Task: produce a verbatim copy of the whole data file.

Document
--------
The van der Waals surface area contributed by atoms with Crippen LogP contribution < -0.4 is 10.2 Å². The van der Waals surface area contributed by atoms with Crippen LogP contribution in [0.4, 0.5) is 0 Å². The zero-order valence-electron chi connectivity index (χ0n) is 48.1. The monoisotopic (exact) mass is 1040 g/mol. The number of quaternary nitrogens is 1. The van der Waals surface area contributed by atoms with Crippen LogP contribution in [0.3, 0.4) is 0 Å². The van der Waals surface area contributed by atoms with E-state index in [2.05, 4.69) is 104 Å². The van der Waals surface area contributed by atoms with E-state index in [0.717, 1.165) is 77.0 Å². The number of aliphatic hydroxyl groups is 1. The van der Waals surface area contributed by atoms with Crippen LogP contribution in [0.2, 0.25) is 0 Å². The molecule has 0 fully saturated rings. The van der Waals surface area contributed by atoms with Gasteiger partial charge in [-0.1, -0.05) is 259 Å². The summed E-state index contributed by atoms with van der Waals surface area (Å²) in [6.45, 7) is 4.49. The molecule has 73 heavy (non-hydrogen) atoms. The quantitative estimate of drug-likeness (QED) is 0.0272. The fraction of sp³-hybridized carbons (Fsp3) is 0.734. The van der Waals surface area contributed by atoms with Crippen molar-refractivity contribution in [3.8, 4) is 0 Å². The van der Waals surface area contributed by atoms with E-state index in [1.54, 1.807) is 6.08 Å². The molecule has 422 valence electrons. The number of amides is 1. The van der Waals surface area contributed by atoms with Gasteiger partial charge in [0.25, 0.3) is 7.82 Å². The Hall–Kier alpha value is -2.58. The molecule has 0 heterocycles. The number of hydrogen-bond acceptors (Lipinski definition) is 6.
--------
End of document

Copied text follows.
The van der Waals surface area contributed by atoms with Crippen LogP contribution < -0.4 is 10.2 Å². The van der Waals surface area contributed by atoms with Crippen LogP contribution in [0.4, 0.5) is 0 Å². The zero-order valence-electron chi connectivity index (χ0n) is 48.1. The monoisotopic (exact) mass is 1040 g/mol. The number of quaternary nitrogens is 1. The van der Waals surface area contributed by atoms with Crippen LogP contribution in [0.3, 0.4) is 0 Å². The van der Waals surface area contributed by atoms with E-state index in [2.05, 4.69) is 104 Å². The van der Waals surface area contributed by atoms with E-state index in [0.717, 1.165) is 77.0 Å². The number of aliphatic hydroxyl groups is 1. The van der Waals surface area contributed by atoms with Crippen LogP contribution in [0.2, 0.25) is 0 Å². The molecule has 0 fully saturated rings. The van der Waals surface area contributed by atoms with Gasteiger partial charge in [-0.1, -0.05) is 259 Å². The summed E-state index contributed by atoms with van der Waals surface area (Å²) in [6.45, 7) is 4.49. The molecule has 73 heavy (non-hydrogen) atoms. The quantitative estimate of drug-likeness (QED) is 0.0272. The fraction of sp³-hybridized carbons (Fsp3) is 0.734. The van der Waals surface area contributed by atoms with Crippen molar-refractivity contribution in [3.8, 4) is 0 Å². The van der Waals surface area contributed by atoms with E-state index in [1.54, 1.807) is 6.08 Å². The molecule has 422 valence electrons. The number of amides is 1. The van der Waals surface area contributed by atoms with Gasteiger partial charge in [0.25, 0.3) is 7.82 Å². The Hall–Kier alpha value is -2.58. The molecule has 0 heterocycles. The number of hydrogen-bond acceptors (Lipinski definition) is 6.